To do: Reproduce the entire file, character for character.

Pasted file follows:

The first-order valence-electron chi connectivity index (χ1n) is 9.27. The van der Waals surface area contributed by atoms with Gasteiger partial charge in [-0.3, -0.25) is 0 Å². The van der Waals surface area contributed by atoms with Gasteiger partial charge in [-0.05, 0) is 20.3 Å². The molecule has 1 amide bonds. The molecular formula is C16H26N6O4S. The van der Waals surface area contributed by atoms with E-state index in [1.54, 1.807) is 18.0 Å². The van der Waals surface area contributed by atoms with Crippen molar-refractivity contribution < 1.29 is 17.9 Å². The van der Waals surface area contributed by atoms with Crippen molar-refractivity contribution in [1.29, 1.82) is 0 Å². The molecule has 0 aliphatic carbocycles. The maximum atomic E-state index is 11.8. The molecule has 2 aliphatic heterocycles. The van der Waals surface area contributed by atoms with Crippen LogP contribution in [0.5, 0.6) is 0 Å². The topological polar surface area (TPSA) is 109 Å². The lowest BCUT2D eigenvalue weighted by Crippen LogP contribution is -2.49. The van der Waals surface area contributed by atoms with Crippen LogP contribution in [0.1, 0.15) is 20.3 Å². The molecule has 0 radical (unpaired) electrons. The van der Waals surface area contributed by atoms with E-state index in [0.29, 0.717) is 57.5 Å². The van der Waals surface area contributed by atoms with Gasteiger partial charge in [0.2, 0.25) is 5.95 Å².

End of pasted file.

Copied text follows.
The first-order valence-electron chi connectivity index (χ1n) is 9.27. The van der Waals surface area contributed by atoms with Gasteiger partial charge in [-0.3, -0.25) is 0 Å². The van der Waals surface area contributed by atoms with Gasteiger partial charge in [-0.05, 0) is 20.3 Å². The molecule has 1 amide bonds. The molecular formula is C16H26N6O4S. The van der Waals surface area contributed by atoms with E-state index in [1.54, 1.807) is 18.0 Å². The van der Waals surface area contributed by atoms with Crippen molar-refractivity contribution < 1.29 is 17.9 Å². The van der Waals surface area contributed by atoms with Crippen molar-refractivity contribution in [1.29, 1.82) is 0 Å². The molecule has 0 aliphatic carbocycles. The maximum atomic E-state index is 11.8. The molecule has 2 aliphatic heterocycles. The van der Waals surface area contributed by atoms with Crippen LogP contribution in [0.5, 0.6) is 0 Å². The topological polar surface area (TPSA) is 109 Å². The lowest BCUT2D eigenvalue weighted by Crippen LogP contribution is -2.49. The van der Waals surface area contributed by atoms with Crippen LogP contribution in [0.1, 0.15) is 20.3 Å². The molecule has 0 radical (unpaired) electrons. The van der Waals surface area contributed by atoms with E-state index in [0.29, 0.717) is 57.5 Å². The van der Waals surface area contributed by atoms with Gasteiger partial charge in [0.2, 0.25) is 5.95 Å².